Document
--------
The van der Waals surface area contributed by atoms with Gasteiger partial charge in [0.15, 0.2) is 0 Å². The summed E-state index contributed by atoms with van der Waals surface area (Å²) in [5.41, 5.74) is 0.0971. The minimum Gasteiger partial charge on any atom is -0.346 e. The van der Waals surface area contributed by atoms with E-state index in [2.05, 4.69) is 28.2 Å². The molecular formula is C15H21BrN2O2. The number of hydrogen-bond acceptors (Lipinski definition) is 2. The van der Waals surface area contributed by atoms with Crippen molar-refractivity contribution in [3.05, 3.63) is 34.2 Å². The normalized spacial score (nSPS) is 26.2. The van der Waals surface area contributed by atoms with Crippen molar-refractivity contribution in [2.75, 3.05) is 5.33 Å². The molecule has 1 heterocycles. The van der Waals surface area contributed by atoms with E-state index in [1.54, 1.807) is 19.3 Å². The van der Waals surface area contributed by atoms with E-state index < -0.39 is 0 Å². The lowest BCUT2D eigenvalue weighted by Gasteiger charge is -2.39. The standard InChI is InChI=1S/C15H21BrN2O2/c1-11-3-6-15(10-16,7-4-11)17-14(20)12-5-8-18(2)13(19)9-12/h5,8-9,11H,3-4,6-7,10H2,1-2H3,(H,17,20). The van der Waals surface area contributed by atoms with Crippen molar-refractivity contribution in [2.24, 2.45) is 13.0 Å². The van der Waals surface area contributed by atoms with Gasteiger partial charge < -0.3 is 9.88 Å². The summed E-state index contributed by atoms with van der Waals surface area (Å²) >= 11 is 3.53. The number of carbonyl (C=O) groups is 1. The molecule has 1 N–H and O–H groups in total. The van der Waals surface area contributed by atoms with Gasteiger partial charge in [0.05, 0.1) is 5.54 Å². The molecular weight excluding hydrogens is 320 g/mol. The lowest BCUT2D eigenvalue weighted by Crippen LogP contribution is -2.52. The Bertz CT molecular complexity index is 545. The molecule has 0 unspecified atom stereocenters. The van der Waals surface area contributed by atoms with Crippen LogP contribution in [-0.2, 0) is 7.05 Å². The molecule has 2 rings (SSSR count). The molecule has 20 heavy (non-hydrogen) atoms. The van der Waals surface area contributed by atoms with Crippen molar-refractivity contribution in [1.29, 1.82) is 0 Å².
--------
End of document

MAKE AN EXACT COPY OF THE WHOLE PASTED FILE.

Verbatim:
The van der Waals surface area contributed by atoms with Gasteiger partial charge in [0.15, 0.2) is 0 Å². The summed E-state index contributed by atoms with van der Waals surface area (Å²) in [5.41, 5.74) is 0.0971. The minimum Gasteiger partial charge on any atom is -0.346 e. The van der Waals surface area contributed by atoms with E-state index in [2.05, 4.69) is 28.2 Å². The molecular formula is C15H21BrN2O2. The number of hydrogen-bond acceptors (Lipinski definition) is 2. The van der Waals surface area contributed by atoms with Crippen molar-refractivity contribution in [3.05, 3.63) is 34.2 Å². The normalized spacial score (nSPS) is 26.2. The van der Waals surface area contributed by atoms with Crippen molar-refractivity contribution in [2.75, 3.05) is 5.33 Å². The molecule has 1 heterocycles. The van der Waals surface area contributed by atoms with E-state index in [1.54, 1.807) is 19.3 Å². The van der Waals surface area contributed by atoms with E-state index < -0.39 is 0 Å². The lowest BCUT2D eigenvalue weighted by Gasteiger charge is -2.39. The standard InChI is InChI=1S/C15H21BrN2O2/c1-11-3-6-15(10-16,7-4-11)17-14(20)12-5-8-18(2)13(19)9-12/h5,8-9,11H,3-4,6-7,10H2,1-2H3,(H,17,20). The van der Waals surface area contributed by atoms with Crippen molar-refractivity contribution in [2.24, 2.45) is 13.0 Å². The van der Waals surface area contributed by atoms with Gasteiger partial charge < -0.3 is 9.88 Å². The summed E-state index contributed by atoms with van der Waals surface area (Å²) >= 11 is 3.53. The number of carbonyl (C=O) groups is 1. The molecule has 1 N–H and O–H groups in total. The van der Waals surface area contributed by atoms with Gasteiger partial charge in [0.05, 0.1) is 5.54 Å². The molecular weight excluding hydrogens is 320 g/mol. The lowest BCUT2D eigenvalue weighted by Crippen LogP contribution is -2.52. The Bertz CT molecular complexity index is 545. The molecule has 0 unspecified atom stereocenters. The van der Waals surface area contributed by atoms with Crippen LogP contribution in [-0.2, 0) is 7.05 Å². The molecule has 2 rings (SSSR count). The molecule has 20 heavy (non-hydrogen) atoms. The van der Waals surface area contributed by atoms with Crippen molar-refractivity contribution in [1.29, 1.82) is 0 Å².